illustration of porous concrete
This photo illustrates an example of pervious concrete.

Permeable pavements allow stormwater runoff to filter through surface voids into an underlying stone reservoir where it is temporarily stored and/or infiltrated. The most commonly used permeable pavement surfaces are pervious concrete, porous asphalt and permeable interlocking pavers. Permeable pavements have been used for commercial and residential sites to replace traditionally impervious surfaces. These include roads, parking lots, driveways, sidewalks, plazas and patios. While the designs vary, all permeable pavements have a similar structure, consisting of a surface pavement layer, an underlying stone aggregate reservoir layer, optional underdrains and geotextile over uncompacted soil subgrade.

From a hydrologic perspective, permeable pavement is typically designed to manage rainfall landing directly on the permeable pavement surface area. While designers and regulators often discourage it, permeable pavement surface areas may accept runoff contributed by adjacent impervious areas such as driving lanes or rooftops, or from adjacent vegetated areas. Sediment in runoff from adjacent areas increases clogging of the permeable pavement, especially at the edges. This should be considered when determining the size of the contributing drainage area. Additionally, the capacity of the underlyingreservoir layer will limit the size of the contributing area.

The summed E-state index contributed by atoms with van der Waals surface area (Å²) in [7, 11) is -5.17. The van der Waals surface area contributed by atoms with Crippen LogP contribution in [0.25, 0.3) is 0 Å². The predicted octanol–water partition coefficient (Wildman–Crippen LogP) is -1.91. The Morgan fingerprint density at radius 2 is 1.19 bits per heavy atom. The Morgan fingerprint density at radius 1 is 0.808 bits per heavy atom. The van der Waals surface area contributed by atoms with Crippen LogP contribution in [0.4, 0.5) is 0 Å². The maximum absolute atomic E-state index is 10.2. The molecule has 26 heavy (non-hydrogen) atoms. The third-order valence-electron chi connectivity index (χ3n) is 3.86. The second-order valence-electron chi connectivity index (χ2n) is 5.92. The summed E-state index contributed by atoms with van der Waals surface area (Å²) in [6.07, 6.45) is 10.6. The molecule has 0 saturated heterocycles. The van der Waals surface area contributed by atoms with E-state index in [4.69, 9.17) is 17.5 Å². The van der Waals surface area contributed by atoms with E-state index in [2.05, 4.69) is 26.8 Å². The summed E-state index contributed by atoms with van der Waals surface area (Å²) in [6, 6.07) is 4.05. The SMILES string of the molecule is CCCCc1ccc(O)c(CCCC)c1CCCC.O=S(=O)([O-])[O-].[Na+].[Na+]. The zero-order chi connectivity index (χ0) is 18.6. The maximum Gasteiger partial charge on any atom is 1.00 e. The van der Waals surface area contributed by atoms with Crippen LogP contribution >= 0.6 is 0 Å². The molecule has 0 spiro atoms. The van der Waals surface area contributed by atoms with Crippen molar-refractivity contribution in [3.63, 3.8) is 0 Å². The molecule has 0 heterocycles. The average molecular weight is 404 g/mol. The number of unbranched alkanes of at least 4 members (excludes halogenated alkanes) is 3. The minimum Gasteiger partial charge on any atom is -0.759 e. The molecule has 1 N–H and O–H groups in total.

Caution: Sediment control from adjacent impervious or vegetated contributing areas is required to avoid clogging of the permeable pavement surface

The individual articles comprising this section on permeable pavement may be viewed as a single article.

illustration of permeable interlocking pavement
This photo illustrates an example of porous asphalt
illustration of permeable interlocking pavement
This photo illustrates an example of permeable interlocking pavement

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